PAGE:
Customizing A First Aid Kit for Your Pet
Different species, age groups, and pet lifestyles have different first aid kit needs. For example, a diabetic pet kit should include honey or Karo syrup in the event of a low blood sugar episode. Pets who take medications regularly should have a couple days supply of all current medications (be sure to rotate meds to make sure they don’t expire).
Building a First Aid Kit Isn’t Enough!
Purchasing or building a kit is a great first step, but won’t be a lot of help in the event of an emergency if you are not familiar with how and when to use the items. I would highly recommend my Pet Saver Pet First Aid Course. Our course consists of both lecture and handson skills practice. Our full 8-hour course will prepare you for the following: Primary Pet Assessment, CPR, Rescue Breathing, Muzzling & Restraining, Choking Management, Assessing Vitals, Seizures, Shock, Bleeding Protocols, Poisoning, Fractures, Bites & Stings, Cold and Heat injuries, and Snout to Tail Assessment in injury and in wellness! For more information or to register, click on the link here: Pet Saver Pet First Aid Course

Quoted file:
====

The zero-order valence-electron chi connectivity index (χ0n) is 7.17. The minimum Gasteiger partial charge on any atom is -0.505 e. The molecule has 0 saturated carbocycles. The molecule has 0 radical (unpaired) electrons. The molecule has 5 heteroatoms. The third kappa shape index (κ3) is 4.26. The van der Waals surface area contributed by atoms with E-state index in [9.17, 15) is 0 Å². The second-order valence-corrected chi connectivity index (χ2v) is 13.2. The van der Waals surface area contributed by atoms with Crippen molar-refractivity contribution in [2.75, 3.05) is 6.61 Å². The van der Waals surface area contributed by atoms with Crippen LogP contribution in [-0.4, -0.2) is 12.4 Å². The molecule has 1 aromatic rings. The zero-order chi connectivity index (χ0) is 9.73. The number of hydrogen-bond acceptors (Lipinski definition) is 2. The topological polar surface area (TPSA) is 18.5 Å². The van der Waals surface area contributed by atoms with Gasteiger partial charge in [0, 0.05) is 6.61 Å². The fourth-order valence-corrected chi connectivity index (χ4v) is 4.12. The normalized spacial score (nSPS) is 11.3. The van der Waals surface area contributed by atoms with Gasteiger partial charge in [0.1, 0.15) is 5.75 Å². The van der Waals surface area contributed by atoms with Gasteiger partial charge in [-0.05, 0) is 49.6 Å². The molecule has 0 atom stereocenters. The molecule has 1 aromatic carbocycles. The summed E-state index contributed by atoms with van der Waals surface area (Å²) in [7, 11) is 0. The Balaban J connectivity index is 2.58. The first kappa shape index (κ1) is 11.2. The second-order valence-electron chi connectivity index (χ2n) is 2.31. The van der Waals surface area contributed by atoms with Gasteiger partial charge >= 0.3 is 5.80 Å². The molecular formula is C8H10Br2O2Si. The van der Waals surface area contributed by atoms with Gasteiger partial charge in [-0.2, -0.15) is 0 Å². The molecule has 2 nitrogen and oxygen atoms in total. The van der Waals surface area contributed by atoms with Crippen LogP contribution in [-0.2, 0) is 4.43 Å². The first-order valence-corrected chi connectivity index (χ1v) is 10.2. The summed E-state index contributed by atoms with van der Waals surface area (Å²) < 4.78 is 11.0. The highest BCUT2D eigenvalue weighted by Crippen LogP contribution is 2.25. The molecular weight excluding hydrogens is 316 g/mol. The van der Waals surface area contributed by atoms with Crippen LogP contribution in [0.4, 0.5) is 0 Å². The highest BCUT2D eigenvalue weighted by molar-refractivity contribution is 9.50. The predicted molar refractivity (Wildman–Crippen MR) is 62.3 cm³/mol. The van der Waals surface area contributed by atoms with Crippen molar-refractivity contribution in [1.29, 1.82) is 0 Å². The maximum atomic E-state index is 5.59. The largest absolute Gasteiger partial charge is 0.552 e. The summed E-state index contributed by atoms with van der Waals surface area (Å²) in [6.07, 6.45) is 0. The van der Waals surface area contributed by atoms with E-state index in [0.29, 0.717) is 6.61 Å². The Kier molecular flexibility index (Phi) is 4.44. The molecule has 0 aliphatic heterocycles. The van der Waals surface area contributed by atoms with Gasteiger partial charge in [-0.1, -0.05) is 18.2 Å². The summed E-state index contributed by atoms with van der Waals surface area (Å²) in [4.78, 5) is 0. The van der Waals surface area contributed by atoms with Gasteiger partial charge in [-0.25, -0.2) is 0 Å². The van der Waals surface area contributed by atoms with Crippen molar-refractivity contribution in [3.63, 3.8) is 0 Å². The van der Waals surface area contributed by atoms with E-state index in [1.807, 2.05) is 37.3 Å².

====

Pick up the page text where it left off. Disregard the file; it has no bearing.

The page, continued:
About the Author
Sheila Laing is a certified Pet Tech, Pet First Aid Instructor, a Nationally Certified Massage Therapist, a member of the Board of Directors for H.E.A.R.T. (Helping Eaton Animal Resource Team) and is currently completing her program in canine massage therapy.